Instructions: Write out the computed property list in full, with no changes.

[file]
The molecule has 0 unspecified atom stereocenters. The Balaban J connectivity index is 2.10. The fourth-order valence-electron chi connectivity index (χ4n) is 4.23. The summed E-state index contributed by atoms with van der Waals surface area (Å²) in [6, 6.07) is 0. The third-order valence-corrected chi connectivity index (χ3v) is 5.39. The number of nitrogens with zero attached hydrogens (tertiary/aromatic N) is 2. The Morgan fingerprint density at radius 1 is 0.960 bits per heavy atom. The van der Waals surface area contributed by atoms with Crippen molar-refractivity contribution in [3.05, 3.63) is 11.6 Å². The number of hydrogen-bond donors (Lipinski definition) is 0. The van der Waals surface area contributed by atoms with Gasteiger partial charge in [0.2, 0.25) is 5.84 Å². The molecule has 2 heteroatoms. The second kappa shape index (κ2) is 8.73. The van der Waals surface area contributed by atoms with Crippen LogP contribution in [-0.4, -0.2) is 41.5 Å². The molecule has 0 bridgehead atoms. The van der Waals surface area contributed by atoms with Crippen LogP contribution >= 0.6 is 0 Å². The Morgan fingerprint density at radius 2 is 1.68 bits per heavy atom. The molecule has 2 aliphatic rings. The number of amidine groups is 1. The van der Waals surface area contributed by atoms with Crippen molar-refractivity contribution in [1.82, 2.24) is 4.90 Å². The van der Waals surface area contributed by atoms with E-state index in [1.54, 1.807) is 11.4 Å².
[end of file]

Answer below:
The molecule has 0 unspecified atom stereocenters. The Balaban J connectivity index is 2.10. The fourth-order valence-electron chi connectivity index (χ4n) is 4.23. The summed E-state index contributed by atoms with van der Waals surface area (Å²) in [6, 6.07) is 0. The third-order valence-corrected chi connectivity index (χ3v) is 5.39. The number of nitrogens with zero attached hydrogens (tertiary/aromatic N) is 2. The Morgan fingerprint density at radius 1 is 0.960 bits per heavy atom. The van der Waals surface area contributed by atoms with Crippen molar-refractivity contribution in [3.05, 3.63) is 11.6 Å². The number of hydrogen-bond donors (Lipinski definition) is 0. The van der Waals surface area contributed by atoms with Gasteiger partial charge in [0.2, 0.25) is 5.84 Å². The molecule has 2 heteroatoms. The second kappa shape index (κ2) is 8.73. The van der Waals surface area contributed by atoms with Crippen LogP contribution in [-0.4, -0.2) is 41.5 Å². The molecule has 0 bridgehead atoms. The van der Waals surface area contributed by atoms with Crippen LogP contribution >= 0.6 is 0 Å². The Morgan fingerprint density at radius 2 is 1.68 bits per heavy atom. The molecule has 2 aliphatic rings. The number of amidine groups is 1. The van der Waals surface area contributed by atoms with Crippen molar-refractivity contribution in [1.82, 2.24) is 4.90 Å². The van der Waals surface area contributed by atoms with E-state index in [1.54, 1.807) is 11.4 Å².